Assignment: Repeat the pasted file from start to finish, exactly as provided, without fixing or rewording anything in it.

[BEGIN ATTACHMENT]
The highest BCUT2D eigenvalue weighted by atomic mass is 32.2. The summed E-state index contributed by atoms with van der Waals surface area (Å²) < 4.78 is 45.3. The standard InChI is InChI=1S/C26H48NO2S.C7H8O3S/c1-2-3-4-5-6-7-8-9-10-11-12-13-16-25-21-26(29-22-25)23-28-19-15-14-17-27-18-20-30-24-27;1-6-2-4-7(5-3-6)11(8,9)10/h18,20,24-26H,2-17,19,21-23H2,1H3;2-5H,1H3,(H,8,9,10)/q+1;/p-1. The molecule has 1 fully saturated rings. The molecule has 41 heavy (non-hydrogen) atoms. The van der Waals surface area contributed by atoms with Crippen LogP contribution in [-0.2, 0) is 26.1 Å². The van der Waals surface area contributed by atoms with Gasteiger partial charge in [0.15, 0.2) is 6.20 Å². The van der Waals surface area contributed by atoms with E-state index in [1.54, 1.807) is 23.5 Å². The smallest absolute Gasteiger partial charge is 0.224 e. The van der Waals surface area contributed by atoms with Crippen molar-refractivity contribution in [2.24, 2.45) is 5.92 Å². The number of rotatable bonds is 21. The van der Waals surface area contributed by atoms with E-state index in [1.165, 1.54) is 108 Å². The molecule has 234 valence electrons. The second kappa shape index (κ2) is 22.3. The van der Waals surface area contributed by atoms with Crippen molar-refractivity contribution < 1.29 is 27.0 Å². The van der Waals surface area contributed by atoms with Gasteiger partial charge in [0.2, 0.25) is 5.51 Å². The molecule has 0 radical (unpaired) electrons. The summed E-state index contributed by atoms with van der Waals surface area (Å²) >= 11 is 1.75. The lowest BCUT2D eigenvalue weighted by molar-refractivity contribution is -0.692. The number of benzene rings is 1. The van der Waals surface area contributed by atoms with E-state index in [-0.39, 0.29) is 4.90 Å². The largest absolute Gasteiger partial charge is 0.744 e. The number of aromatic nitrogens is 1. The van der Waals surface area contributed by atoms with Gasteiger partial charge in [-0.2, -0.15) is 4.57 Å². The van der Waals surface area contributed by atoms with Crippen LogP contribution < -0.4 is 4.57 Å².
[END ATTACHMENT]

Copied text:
The highest BCUT2D eigenvalue weighted by atomic mass is 32.2. The summed E-state index contributed by atoms with van der Waals surface area (Å²) < 4.78 is 45.3. The standard InChI is InChI=1S/C26H48NO2S.C7H8O3S/c1-2-3-4-5-6-7-8-9-10-11-12-13-16-25-21-26(29-22-25)23-28-19-15-14-17-27-18-20-30-24-27;1-6-2-4-7(5-3-6)11(8,9)10/h18,20,24-26H,2-17,19,21-23H2,1H3;2-5H,1H3,(H,8,9,10)/q+1;/p-1. The molecule has 1 fully saturated rings. The molecule has 41 heavy (non-hydrogen) atoms. The van der Waals surface area contributed by atoms with Crippen LogP contribution in [-0.2, 0) is 26.1 Å². The van der Waals surface area contributed by atoms with Gasteiger partial charge in [0.15, 0.2) is 6.20 Å². The van der Waals surface area contributed by atoms with E-state index in [1.54, 1.807) is 23.5 Å². The smallest absolute Gasteiger partial charge is 0.224 e. The van der Waals surface area contributed by atoms with Crippen molar-refractivity contribution in [2.24, 2.45) is 5.92 Å². The number of rotatable bonds is 21. The van der Waals surface area contributed by atoms with E-state index in [1.165, 1.54) is 108 Å². The molecule has 234 valence electrons. The second kappa shape index (κ2) is 22.3. The van der Waals surface area contributed by atoms with Crippen molar-refractivity contribution < 1.29 is 27.0 Å². The van der Waals surface area contributed by atoms with Gasteiger partial charge in [0.2, 0.25) is 5.51 Å². The molecule has 0 radical (unpaired) electrons. The summed E-state index contributed by atoms with van der Waals surface area (Å²) >= 11 is 1.75. The lowest BCUT2D eigenvalue weighted by molar-refractivity contribution is -0.692. The number of benzene rings is 1. The van der Waals surface area contributed by atoms with E-state index in [-0.39, 0.29) is 4.90 Å². The largest absolute Gasteiger partial charge is 0.744 e. The number of aromatic nitrogens is 1. The van der Waals surface area contributed by atoms with Gasteiger partial charge in [-0.2, -0.15) is 4.57 Å². The van der Waals surface area contributed by atoms with Crippen LogP contribution < -0.4 is 4.57 Å².